There are many choices when it comes to building SPAs with AngularJS. We've asked our developers to share the best tools they use to get the job done right.
To help you get a running start, we asked our developers to list their most precious AngularJS (1.x) dev tools based on several months of evaluation and experience. It is only natural that the front-end stack has overtaken much of the article. Still, we have added their choices of back-end and testing tools for completeness:
Express is the most common choice for application framework when it comes to Node.js development. We use it because it is very easy to get started with and there are tons of support resources on the web.
Open API Initiative is our developers’ favorite specification for kick-ass RESTful APIs. The implementation is usually done with express and swagger-node-express. The new generic name is a little unfortunate, though.
We use Sass for writing the CSS. It is far more powerful than writing vanilla CSS as it provides useful abstractions to avoid repetition and save time. Compared to LESS, it is more verbose, which in our case is a good trait.
We have the following Gulp plugins for Sass-to-CSS compilation:
Browser sync helps you test your app browser support by cutting repetitive manual tasks. “It’s like an extra pair of hands. Customise an array of sync settings from the UI or command line to create a personalised test environment,“ reads its webpage.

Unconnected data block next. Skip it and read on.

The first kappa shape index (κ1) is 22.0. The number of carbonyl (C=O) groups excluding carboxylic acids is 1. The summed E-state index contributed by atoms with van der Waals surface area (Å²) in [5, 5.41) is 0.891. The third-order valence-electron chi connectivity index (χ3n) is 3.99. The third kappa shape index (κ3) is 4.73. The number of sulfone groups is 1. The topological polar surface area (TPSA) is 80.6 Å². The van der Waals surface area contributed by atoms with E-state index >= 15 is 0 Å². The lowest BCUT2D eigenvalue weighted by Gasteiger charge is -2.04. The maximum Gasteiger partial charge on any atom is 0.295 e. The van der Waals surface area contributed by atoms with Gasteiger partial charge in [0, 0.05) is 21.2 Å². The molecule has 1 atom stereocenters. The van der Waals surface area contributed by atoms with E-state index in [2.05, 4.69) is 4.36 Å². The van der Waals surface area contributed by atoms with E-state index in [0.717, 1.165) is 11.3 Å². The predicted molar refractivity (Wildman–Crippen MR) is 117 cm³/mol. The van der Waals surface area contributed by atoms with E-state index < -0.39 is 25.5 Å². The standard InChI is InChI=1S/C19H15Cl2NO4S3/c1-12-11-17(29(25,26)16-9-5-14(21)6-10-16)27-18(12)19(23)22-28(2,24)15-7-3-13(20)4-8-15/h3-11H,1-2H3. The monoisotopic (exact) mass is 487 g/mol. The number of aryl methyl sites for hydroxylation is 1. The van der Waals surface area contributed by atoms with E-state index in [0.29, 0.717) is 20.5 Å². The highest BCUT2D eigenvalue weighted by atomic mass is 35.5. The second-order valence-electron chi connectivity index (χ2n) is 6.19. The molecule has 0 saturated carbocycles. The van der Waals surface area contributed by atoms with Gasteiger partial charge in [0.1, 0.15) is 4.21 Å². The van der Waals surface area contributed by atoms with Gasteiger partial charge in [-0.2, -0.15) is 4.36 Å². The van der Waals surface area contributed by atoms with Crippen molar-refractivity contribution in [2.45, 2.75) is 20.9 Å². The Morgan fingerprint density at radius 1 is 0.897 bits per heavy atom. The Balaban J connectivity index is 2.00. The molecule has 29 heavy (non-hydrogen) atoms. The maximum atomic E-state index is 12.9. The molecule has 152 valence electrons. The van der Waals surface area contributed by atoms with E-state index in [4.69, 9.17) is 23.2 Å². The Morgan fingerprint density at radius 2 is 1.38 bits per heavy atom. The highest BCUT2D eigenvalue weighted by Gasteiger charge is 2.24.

All SPA applications have an index page, which often includes many scripts and styles tags. It is very tedious to maintain them manually and add a new script/style tag whenever there is something new. Wiredep solves this problem by adding scripts/styles tag whenever a new dependency is added to a preset folder(s).
JsHint used to support coding-convention checks as well, but the authors of the tool decided to offload that functionality to another tool—JSCS. We use it to enforce coding conventions across the team.
The combination of JsHint and JSCS is very important if your team wants to write consistent and clean code. And which team doesn’t?
Jasmine and Mocha are the two most famous frameworks for writing unit tests in the Angular world. One would usually go with Mocha if they want more freedom for the assertion framework and mocking frameworks used. This is exactly why we chose to go for the combo Mocha + Chai + Sinon.
Mocha is usually used with Chai as an assertion framework. Chai supports notations for both test-driven development (TDD) and behavior-driven development (BDD). It also goes well with a fresh blueberry muffin.
Sinon is the usual choice for a mocking/stubbing framework when one goes the Mocha + Chai way.
Karma is the de-facto standard for test runners. One can write and run tests with Mocha/Jasmine only; however, Karma is what provides the spawn browser support and the tons of integration tools with other frameworks.
CSSO is pretty much the same as UglifyJS but for CSS.
HTML min optimizes the HTML and is used together with templateCache.
templateCache can be seen as the "hub" where Angular finds its view templates.
All the tools in this list help developers move their application from the idea to the production stage faster and, arguably, more smoothly. They’ve helped increase our team’s productivity and performance and we hope they do the same for you.
Let us know in the comments what AngularJS dev tools you’d add or remove from this list and whether you use some of the same ones!
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